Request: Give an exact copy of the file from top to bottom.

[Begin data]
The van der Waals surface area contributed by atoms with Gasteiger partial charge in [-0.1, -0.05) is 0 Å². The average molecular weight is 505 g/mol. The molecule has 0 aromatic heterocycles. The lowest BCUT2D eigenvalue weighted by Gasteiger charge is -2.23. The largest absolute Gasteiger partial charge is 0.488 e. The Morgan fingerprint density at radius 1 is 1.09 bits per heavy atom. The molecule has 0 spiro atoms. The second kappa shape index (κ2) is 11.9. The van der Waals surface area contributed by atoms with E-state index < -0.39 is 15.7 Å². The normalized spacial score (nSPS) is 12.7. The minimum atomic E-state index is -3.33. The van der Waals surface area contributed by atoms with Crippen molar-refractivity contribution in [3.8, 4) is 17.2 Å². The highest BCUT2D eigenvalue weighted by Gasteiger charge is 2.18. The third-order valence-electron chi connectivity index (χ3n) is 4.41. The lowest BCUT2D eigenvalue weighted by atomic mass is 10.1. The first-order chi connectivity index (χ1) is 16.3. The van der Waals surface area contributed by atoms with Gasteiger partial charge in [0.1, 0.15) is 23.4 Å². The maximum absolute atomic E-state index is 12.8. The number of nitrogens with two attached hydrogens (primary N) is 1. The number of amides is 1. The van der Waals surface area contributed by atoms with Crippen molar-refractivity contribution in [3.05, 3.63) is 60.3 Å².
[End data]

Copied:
The van der Waals surface area contributed by atoms with Gasteiger partial charge in [-0.1, -0.05) is 0 Å². The average molecular weight is 505 g/mol. The molecule has 0 aromatic heterocycles. The lowest BCUT2D eigenvalue weighted by Gasteiger charge is -2.23. The largest absolute Gasteiger partial charge is 0.488 e. The Morgan fingerprint density at radius 1 is 1.09 bits per heavy atom. The molecule has 0 spiro atoms. The second kappa shape index (κ2) is 11.9. The van der Waals surface area contributed by atoms with E-state index < -0.39 is 15.7 Å². The normalized spacial score (nSPS) is 12.7. The minimum atomic E-state index is -3.33. The van der Waals surface area contributed by atoms with Crippen molar-refractivity contribution in [3.8, 4) is 17.2 Å². The highest BCUT2D eigenvalue weighted by Gasteiger charge is 2.18. The third-order valence-electron chi connectivity index (χ3n) is 4.41. The lowest BCUT2D eigenvalue weighted by atomic mass is 10.1. The first-order chi connectivity index (χ1) is 16.3. The van der Waals surface area contributed by atoms with Gasteiger partial charge in [0.1, 0.15) is 23.4 Å². The maximum absolute atomic E-state index is 12.8. The number of nitrogens with two attached hydrogens (primary N) is 1. The number of amides is 1. The van der Waals surface area contributed by atoms with Crippen molar-refractivity contribution in [3.05, 3.63) is 60.3 Å².